31-32 WEEKS PREGNANT
Planning for Co-Parenting
This week, you can
• Consider the practical implications of certain child-rearing decisions
• Come up with a plan for sharing parenting with your partner in those early weeks
HERE ARE A LOT of parenting books on the market. And most of them have
definite opinions about things like where your baby should sleep, what
he should eat, and whether he should have a pacifier or not. I will try
not to add to the burden of “shoulds” or “should nots.” Instead, I’d
like you to consider the practical implications of different choices
and make sure you and your co-parent are on the same page for rolling
out a parenting plan after the baby’s born.
matter how you’ll divide up the parenting burden later, keep in mind
that the early weeks of caring for your baby will be exhausting and
confusing. You’ll be recovering from labor and delivery. You’ll be
short on sleep. You’ll need to take it easy! Even if you’re going to be
a stay-at-home mom and therefore caring for the baby during the day is
“your job,” your partner will need to share the load . . . especially
in those first few weeks. Plan for it now so nobody gets an unpleasant
Who will make medical decisions for the baby in the hospital?
If there are any emergencies or if your baby needs special care, will
you make decisions together? What if Mom is getting stitches in the
recovery room or Dad is down at the snack machine when a decision needs
to be made? Talk about the possibility that you will be faced with
unexpected surprises and decisions during your hospital stay, and come
up with a plan for communicating and handling decision-making together.
all decisions will be high-stakes emergencies, but they still warrant
discussion beforehand. For example, babies routinely receive Hepatitis
B vaccinations while in the hospital. Some parents prefer to wait until
the baby is a little older or in a risk group for this disease before
giving the shot. Circumcision is another issue that often throws
parents off guard when it comes up. Their precious baby boy is only a
few hours old and they haven’t really discussed the topic—and suddenly
there’s the nurse, ready to take him away for the procedure if only the
parents will sign on the dotted line. Talk about this ahead of time!
Circumcision is surgery and cannot be taken back. It’s not an emergency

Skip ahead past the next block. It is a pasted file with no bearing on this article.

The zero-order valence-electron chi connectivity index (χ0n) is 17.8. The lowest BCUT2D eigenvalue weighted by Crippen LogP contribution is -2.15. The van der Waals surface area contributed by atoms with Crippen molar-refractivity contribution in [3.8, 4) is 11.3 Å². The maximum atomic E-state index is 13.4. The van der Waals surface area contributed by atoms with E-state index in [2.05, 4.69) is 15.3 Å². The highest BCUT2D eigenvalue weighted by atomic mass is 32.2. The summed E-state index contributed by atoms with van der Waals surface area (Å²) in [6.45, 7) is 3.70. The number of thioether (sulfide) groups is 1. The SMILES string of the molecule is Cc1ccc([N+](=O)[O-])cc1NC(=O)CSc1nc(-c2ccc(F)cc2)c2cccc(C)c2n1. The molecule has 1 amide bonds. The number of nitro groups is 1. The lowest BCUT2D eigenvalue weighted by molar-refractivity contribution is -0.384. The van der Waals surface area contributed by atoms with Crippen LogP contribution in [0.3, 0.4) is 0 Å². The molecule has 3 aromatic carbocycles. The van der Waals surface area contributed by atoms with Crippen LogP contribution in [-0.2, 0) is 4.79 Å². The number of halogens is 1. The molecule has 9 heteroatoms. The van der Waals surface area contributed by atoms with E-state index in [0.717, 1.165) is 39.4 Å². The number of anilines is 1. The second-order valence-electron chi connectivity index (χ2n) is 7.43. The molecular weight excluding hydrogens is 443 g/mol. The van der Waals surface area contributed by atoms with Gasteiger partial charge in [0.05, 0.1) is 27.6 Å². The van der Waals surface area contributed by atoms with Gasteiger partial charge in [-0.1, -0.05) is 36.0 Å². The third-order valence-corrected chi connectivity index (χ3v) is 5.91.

and your baby does not have to have it done before he leaves the
hospital. If one of you has questions or doubts, you can always have it
done later on an outpatient basis.
What will be each parent’s role during the postpartum hospital stay?
Ideally, Dad will be doing most of the baby care that requires
fetching, carrying, and walking, while Mom stays put and recovers.
Fortunately most newborns sleep through most of the first couple of
days of life (and sometimes beyond). Pacing the floor with a fussy baby
is likely days or weeks away. Still, there are considerations to be
made. Will Dad accompany the baby for any medical procedures or tests?
What if Dad needs to go home to check in on pets or care for other
children? There will be nurses on duty to care for Mom and help with
the baby, but they will likely be busy and might not be able to
immediately respond if Mom needs help getting to the bathroom or would
like somebody to hand her the baby for a feeding. If your partner or
spouse can’t be with you during your postpartum hospital stay (or if
you aren’t in a relationship), is there another person who can step in?
IF YOU ARE A SINGLE MOM
Whether your baby’s father is
completely out of the picture or plans to be very involved in his
child’s life, the issues I’m posing this week will look very different
for you than they will for a married or partnered mom. Remember that
your first obligation is to take care of yourself and your new baby.
Any legal arguments regarding your baby’s care or custody can wait
until you’ve been home for a while and have had a chance to re-cover.
Despite what the hospital staff may tell you, even birth certificates
and paternity paperwork can be put off for days or weeks. If your
baby’s father is AWOL, or if you have made a conscious decision to be a
single parent, ask a close friend to be your stand-in “dad” for the
first few weeks so that you can navigate this new world of parenting
without being alone in it. If your baby’s father wants to be very
involved with her care and the two of you have a cordial and friendly
relationship, by all means, discuss all these issues ahead of time to
come up with a plan the two of you can agree on. On the other hand, if
your relationship is contentious or if you feel anxious or stressed out
around him, you are within your rights to hold him at bay until you’re
feeling more settled in with your baby. If need be, get a friend or
family member to act as go-between, giving him vital information and
facilitating visits. If you are uncomfortable with any decisions he’s
asking you to commit to at this point, stand your ground. That is what
the court system is for.